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Copyright 2013 Rocky Mountain Rider. ALL RIGHTS RESERVED. Reproduction of any editorial material, artwork and photos is strictly forbidden without express written permission of the publisher. For information about reprint rights, please contact the editor; editor@rockymountainrider.com.

 

Horse Slaughter Houses Approved 

by USDA

 By Dorinda Troutman, RMR Staff Writer

 

August 2013 issue  

 

      In a 2007 federal circuit court ruling upholding the banning of horse slaughter in one state, a judge wrote, “The lone cowboy riding his horse is a cinematic icon. Not once in memory did that cowboy eat his horse.”

      In spite of that sentiment, and other rulings preventing horse slaughter, horse processing plants have been steadily moving toward opening in many states in the last few months.

      Plants in Roswell , New Mexico , and Sigourney , Iowa , are set to open August 5, 2013. The USDA has also approved a horse slaughter plant in Gallatin , Missouri .

      The Agriculture Department said that it was required by law to issue a “grant of inspection” of the Sigourney facility, in southeastern Iowa , because it met all federal requirements. USDA will also be obliged to assign meat inspectors to the plant.

      However, “the Administration has requested Congress to reinstate the ban on horse slaughter,” the USDA said in a statement. “Until Congress acts, the department must continue to comply with current law.”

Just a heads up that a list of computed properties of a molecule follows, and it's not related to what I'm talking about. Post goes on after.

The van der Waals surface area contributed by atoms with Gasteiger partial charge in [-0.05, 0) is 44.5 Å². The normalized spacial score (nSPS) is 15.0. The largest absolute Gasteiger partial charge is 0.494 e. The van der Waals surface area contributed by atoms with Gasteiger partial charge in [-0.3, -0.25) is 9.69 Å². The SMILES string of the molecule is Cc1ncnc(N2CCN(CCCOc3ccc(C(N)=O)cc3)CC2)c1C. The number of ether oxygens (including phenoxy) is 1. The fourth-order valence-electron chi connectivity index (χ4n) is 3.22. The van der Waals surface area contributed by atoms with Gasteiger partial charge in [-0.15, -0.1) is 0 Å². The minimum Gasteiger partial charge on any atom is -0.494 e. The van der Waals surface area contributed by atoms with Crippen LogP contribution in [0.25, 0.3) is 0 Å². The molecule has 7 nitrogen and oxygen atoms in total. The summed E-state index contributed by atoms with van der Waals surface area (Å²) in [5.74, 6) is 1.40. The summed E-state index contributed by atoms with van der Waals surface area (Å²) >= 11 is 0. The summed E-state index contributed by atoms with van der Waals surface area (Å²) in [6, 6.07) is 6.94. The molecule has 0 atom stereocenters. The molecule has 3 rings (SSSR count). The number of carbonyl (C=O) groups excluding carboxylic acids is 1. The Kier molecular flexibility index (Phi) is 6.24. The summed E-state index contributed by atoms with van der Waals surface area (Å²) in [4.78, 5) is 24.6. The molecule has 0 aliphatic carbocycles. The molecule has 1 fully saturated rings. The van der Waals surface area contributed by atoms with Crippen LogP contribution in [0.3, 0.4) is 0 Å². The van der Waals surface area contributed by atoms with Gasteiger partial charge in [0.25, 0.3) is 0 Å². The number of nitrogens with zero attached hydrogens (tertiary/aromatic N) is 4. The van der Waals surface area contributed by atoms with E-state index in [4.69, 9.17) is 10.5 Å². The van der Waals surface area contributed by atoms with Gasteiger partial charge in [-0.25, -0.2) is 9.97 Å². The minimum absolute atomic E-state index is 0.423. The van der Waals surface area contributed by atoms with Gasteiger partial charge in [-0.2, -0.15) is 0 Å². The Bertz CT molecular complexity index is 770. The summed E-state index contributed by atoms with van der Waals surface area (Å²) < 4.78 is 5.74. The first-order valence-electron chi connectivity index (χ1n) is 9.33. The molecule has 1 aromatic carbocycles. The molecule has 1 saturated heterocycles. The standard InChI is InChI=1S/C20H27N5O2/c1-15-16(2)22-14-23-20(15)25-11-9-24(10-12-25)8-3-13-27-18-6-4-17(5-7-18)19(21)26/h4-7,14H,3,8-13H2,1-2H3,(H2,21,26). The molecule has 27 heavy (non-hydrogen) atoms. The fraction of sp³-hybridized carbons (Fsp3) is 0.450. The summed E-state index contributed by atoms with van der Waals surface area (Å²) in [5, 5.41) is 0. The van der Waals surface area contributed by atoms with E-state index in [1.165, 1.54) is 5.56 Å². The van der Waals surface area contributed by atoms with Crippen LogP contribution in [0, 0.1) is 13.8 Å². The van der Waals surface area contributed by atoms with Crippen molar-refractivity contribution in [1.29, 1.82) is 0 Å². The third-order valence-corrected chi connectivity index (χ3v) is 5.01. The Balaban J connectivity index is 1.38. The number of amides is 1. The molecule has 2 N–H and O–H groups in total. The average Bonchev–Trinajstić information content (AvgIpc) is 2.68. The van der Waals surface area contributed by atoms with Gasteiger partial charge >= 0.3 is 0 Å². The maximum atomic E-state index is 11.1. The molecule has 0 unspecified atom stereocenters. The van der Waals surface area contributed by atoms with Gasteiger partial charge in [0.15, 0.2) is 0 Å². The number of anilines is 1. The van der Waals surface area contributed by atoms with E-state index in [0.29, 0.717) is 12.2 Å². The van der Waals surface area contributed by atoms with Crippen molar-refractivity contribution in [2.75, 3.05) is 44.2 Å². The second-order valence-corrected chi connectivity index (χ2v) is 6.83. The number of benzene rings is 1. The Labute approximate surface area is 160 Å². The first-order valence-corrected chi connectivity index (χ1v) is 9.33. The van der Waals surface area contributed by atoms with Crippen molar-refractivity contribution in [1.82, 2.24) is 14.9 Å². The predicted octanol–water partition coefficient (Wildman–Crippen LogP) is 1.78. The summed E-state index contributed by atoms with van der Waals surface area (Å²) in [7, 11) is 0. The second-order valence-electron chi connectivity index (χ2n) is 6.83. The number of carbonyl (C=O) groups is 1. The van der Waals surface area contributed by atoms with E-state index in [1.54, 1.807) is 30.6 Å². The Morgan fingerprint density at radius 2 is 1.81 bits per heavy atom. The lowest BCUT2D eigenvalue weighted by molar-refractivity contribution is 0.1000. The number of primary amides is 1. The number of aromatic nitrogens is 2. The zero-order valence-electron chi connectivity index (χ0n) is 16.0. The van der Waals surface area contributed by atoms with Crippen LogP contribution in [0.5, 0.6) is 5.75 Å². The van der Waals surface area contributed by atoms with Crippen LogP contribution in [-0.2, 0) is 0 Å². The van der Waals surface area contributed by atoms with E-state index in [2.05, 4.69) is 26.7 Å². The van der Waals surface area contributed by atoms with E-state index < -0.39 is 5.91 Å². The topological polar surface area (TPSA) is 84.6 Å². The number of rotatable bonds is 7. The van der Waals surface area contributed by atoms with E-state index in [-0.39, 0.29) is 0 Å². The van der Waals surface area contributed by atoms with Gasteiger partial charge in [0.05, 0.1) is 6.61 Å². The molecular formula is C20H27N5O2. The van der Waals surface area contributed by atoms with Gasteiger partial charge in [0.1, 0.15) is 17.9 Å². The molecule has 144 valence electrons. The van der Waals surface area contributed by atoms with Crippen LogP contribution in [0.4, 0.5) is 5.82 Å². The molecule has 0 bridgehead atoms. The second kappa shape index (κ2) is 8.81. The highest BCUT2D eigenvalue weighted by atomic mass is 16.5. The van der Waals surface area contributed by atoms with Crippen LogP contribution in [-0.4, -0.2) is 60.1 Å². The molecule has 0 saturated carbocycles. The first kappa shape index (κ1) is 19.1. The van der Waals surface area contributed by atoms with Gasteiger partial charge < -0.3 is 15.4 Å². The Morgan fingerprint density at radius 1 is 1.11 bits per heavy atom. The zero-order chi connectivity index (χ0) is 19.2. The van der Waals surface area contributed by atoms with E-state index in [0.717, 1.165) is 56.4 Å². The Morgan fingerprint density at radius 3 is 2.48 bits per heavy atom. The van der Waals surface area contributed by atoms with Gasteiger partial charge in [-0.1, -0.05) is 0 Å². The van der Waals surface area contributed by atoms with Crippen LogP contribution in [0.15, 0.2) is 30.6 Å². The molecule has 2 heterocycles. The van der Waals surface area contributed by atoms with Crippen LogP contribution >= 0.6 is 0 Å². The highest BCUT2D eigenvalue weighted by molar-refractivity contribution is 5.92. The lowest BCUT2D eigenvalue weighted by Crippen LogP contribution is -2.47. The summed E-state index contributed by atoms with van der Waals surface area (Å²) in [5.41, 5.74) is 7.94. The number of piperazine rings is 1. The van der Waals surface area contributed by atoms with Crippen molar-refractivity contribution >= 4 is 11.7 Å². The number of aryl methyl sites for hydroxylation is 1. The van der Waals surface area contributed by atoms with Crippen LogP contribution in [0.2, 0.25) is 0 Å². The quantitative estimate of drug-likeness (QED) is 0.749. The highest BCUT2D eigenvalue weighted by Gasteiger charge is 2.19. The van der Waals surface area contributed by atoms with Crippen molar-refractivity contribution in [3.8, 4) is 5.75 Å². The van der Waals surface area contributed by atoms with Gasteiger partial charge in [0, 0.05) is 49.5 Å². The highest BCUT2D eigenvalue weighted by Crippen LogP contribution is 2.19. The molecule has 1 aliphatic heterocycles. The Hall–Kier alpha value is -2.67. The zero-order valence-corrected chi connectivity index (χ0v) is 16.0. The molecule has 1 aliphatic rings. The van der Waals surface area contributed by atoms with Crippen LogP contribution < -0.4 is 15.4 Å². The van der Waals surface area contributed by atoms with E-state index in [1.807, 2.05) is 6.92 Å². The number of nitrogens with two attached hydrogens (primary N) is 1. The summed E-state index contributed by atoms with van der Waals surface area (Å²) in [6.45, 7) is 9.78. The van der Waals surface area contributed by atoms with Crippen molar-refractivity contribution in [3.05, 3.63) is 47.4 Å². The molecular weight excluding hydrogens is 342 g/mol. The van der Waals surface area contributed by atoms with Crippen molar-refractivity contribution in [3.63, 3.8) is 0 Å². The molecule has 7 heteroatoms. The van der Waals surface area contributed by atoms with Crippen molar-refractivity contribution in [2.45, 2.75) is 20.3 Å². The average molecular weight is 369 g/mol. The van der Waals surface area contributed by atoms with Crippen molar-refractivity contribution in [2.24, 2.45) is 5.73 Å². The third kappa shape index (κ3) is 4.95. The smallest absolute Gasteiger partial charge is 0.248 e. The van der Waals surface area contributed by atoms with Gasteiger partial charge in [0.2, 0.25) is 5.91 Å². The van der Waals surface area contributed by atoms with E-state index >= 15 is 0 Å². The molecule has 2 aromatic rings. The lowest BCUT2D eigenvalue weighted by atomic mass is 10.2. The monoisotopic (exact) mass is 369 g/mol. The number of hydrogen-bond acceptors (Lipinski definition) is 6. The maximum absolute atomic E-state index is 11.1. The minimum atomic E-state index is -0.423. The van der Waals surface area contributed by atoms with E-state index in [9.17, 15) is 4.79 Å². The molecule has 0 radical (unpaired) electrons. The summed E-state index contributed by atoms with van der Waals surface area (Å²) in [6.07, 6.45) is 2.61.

Horsemeat cannot be sold as human food in the U.S. , but can be exported. Nearly 159,000 horses were exported from the U.S. to Canada and Mexico during 2012 — most likely for slaughter.

      Congress banned horse slaughter in 2006 with a law stating that the USDA could not spend any money to inspect plants. The ban was extended a year at a time until 2011.

      Language that would stop horse slaughter plants is back in the Agriculture appropriations bill for 2014. Two other bills would ban horse slaughter and the export of horses for slaughter. Animal welfare groups have filed lawsuits to stop the plants from opening.

      Horse slaughter proponents often cite a Government Accountability Office 2011 report that estimated the average per head price of a horse in the lowest price category — the kind of horse that could once be sold to a slaughterhouse for $400 to $600 — decreased by nearly 21% when horsemeat processing stopped. It cited 17 state veterinarians who claimed that the cessation of domestic slaughter was one of the two most significant factors contributing to the decline of horse welfare between 2007 and 2011.

      People arguing against horse slaughter cite the collapse of the economy in 2008, along with horse overpopulation and the increased price of caring for a horse, as reasons for the lowered overall price of horses — just like the housing market. They also argue that horse slaughter facilities are inhumane, and that unlike other livestock meat, horsemeat can contain pharmaceuticals that makes it unfit for human consumption.

 

 

Copyright 2013 Rocky Mountain Rider. ALL RIGHTS RESERVED. Reproduction of any editorial material, artwork and photos is strictly forbidden without express written permission of the publisher. For information about reprint rights, please contact the editor; editor@rockymountainrider.com.

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